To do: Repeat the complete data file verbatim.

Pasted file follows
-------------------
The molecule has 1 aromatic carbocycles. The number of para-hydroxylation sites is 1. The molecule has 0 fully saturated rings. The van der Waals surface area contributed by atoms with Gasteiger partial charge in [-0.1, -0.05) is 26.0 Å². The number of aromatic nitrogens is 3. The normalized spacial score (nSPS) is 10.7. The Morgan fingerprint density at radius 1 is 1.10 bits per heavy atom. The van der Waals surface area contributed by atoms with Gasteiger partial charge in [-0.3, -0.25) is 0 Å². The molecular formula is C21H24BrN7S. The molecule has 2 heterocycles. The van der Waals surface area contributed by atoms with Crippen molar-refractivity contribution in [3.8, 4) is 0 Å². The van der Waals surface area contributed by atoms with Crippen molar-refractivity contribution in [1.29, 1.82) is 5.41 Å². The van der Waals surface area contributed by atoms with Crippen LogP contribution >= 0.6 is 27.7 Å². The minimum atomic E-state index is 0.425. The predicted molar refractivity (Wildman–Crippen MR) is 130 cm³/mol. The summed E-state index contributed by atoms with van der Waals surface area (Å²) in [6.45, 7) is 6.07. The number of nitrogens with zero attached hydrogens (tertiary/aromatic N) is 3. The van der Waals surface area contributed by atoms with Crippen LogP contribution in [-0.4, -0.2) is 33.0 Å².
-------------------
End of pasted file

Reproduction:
The molecule has 1 aromatic carbocycles. The number of para-hydroxylation sites is 1. The molecule has 0 fully saturated rings. The van der Waals surface area contributed by atoms with Gasteiger partial charge in [-0.1, -0.05) is 26.0 Å². The number of aromatic nitrogens is 3. The normalized spacial score (nSPS) is 10.7. The Morgan fingerprint density at radius 1 is 1.10 bits per heavy atom. The van der Waals surface area contributed by atoms with Gasteiger partial charge in [-0.3, -0.25) is 0 Å². The molecular formula is C21H24BrN7S. The molecule has 2 heterocycles. The van der Waals surface area contributed by atoms with Crippen molar-refractivity contribution in [3.8, 4) is 0 Å². The van der Waals surface area contributed by atoms with Crippen molar-refractivity contribution in [1.29, 1.82) is 5.41 Å². The van der Waals surface area contributed by atoms with Crippen LogP contribution >= 0.6 is 27.7 Å². The minimum atomic E-state index is 0.425. The predicted molar refractivity (Wildman–Crippen MR) is 130 cm³/mol. The summed E-state index contributed by atoms with van der Waals surface area (Å²) in [6.45, 7) is 6.07. The number of nitrogens with zero attached hydrogens (tertiary/aromatic N) is 3. The van der Waals surface area contributed by atoms with Crippen LogP contribution in [-0.4, -0.2) is 33.0 Å².